“Die with dignity” is the controversial message being given to East Boston residents this month, garnering criticism from many religious leaders.
Part of a nationwide campaign to legalize physician-assisted suicide, the message is plastered on a billboard, purchased by the Final Exit Network – a national, volunteer-run nonprofit organization.
The ad states, “Irreversible illness? Unbearable suffering? Die with Dignity.”
Calling euthanasia “the ultimate right of the 21st century” and comparable even to the women’s suffrage movement in the 20s, the network believes that the right to die is “a basic human right…when they suffer from a fatal or irreversible illness or intractable pain, when their quality of life is personally unacceptable, and the future holds only hopelessness and misery.”
Until laws are in place to protect the right of every adult to a peaceful, dignified death, the website claims they will be there to support those who need relief from their suffering today through informational guides and instructions.
But FEN makes clear that they do not encourage anyone to end their life, nor do they actively assist in a person’s death or provide the means to do so. They simply “support them when medical circumstances warrant their decision.”
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To be accepted into their “Exit Guide Program,” a set of criteria must be met, which includes: being cognitively functional and physically strong enough to perform the required tasks; having an incurable condition which causes intolerable suffering; and getting approved by their medical director.
But rather than a right to die, Father Tadeusz Pacholczyk, director of education at the National Catholic Bioethics Center, believes FEN is supporting a “right to kill,” according to The Boston Pilot.
“Dying well always involves dying in the time that God appoints, rather than in the time that we establish,” he said. “Patients should never be offered immoral choices, such as euthanasia or assisted suicide.”
Instead, Pacholczyk stated that end-of-life planning should be patient-centered, seeking to assure that reasonable treatment options were made available and utilized, while unreasonable or unduly burdensome treatment options were avoided.
BP reported that the National Catholic Bioethics Center published “A Catholic Guide to End-of-Life Decisions,” outlining guidelines for making decisions and describing the redemptive nature of suffering.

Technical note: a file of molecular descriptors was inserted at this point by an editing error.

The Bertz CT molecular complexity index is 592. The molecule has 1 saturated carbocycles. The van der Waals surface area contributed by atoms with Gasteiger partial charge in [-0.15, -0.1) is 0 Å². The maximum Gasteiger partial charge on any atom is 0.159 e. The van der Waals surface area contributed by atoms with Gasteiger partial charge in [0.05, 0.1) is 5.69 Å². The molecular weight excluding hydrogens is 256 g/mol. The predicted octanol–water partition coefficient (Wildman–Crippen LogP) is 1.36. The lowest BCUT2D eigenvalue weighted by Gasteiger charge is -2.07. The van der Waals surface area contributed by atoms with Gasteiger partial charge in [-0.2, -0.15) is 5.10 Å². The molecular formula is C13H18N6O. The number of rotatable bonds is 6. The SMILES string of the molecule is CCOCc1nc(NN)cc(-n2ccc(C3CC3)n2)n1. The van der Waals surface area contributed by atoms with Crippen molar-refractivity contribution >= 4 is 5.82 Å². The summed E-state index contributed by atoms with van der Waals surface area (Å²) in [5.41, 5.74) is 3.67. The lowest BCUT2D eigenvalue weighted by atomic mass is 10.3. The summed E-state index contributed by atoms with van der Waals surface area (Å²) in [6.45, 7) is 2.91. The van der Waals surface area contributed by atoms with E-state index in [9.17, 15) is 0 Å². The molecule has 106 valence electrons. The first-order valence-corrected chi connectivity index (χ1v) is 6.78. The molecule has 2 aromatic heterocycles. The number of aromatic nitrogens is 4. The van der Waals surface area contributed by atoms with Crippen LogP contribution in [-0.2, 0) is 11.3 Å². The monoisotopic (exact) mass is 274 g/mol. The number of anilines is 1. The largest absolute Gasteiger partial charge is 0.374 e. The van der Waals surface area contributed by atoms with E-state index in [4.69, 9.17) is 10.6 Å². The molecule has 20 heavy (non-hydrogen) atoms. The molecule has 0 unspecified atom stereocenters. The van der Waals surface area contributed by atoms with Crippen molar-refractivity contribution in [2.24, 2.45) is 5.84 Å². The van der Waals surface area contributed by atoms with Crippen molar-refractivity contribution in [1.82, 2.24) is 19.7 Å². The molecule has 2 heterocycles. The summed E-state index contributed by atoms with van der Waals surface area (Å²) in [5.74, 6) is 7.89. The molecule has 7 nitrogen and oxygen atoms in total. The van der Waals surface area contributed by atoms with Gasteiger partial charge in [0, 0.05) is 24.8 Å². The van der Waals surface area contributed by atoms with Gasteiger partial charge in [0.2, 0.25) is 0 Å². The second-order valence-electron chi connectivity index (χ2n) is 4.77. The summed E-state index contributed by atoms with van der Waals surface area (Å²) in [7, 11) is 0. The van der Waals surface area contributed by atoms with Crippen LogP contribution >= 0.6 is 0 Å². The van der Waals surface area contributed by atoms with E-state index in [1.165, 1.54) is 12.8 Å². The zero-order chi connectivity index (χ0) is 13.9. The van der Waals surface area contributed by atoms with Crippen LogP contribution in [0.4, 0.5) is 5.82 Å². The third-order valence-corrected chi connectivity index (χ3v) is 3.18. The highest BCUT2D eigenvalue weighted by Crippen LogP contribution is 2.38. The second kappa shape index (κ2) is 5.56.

“By virtue of our being made one with Christ in Baptism, we can join our suffering to that of Our Savior on the Cross at Calvary and thereby assist in His work of salvation for the entire world,” the guide highlights.
“The suffering of illness and dying brings the Catholic a grace-filled opportunity to offer prayer for oneself, for loved ones, and for the whole human race. Christ is with us during our illness and shares in our suffering as we share in His.”
The guide also addresses those who “wrongly believe” that God does not care whether they shorten their lives.
“The immorality of harming the great good of human life, however, should be apparent even to those without faith.”
Still, for many who firmly desire “relief from their current suffering,” Final Exit Network purports to serve as a “support” system.
It is the only organization in the United States that gives instructions to individuals who are not considered “terminally ill” (those who have six months or less to live) to hasten their deaths.
Their slogan is “Final Exit Network will serve many whom organizations may turn away,” assisting those who suffer from illnesses such as cancer, ALS, Alzheimer’s, Huntington’s, Multiple Sclerosis, Muscular Dystrophy, Stroke, AIDS, and other “lesser-known but serious ailments.”
While the network believes in “death with dignity,” the Most Rev. Peter Jensen, the Anglican Archbishop of Sydney, Australia, expressed that death, in any circumstance could never be dignified.
In his annual Easter address, Jensen criticized campaigners for euthanasia.
“I can take the idea of a heroic death, a quiet death, an early death, even at a stretch a peaceful death – but ‘death with dignity’ just seems like a cover up, like wishful thinking” the archbishop shared.
Pointing to the most undignified death suffered by Christ, he revealed, “I can’t think of one worse than crucifixion. It was capital punishment designed to humiliate and intimidate.”
For Christians, Jensen believed that the real hope is beyond death in the victory of Jesus Christ.
“There is nothing dignified about pain, helplessness, loss and anxiety of death. It is undignified. It takes God’s noble, glorious creation of a human being and turns us back to dust,” he said.
“But this I do know – and you can know it too – my Savior Jesus has walked this way ahead of me. He has walked it in the worst of all ways. And I know – that out of my indignity will come the glory of being with him forever.”
The right-to-die movement is currently legalized in Oregon, Montana, and Washington state. Efforts are also being made in Vermont, with the newly appointed governor vowing to sign a physician-assisted suicide bill into law.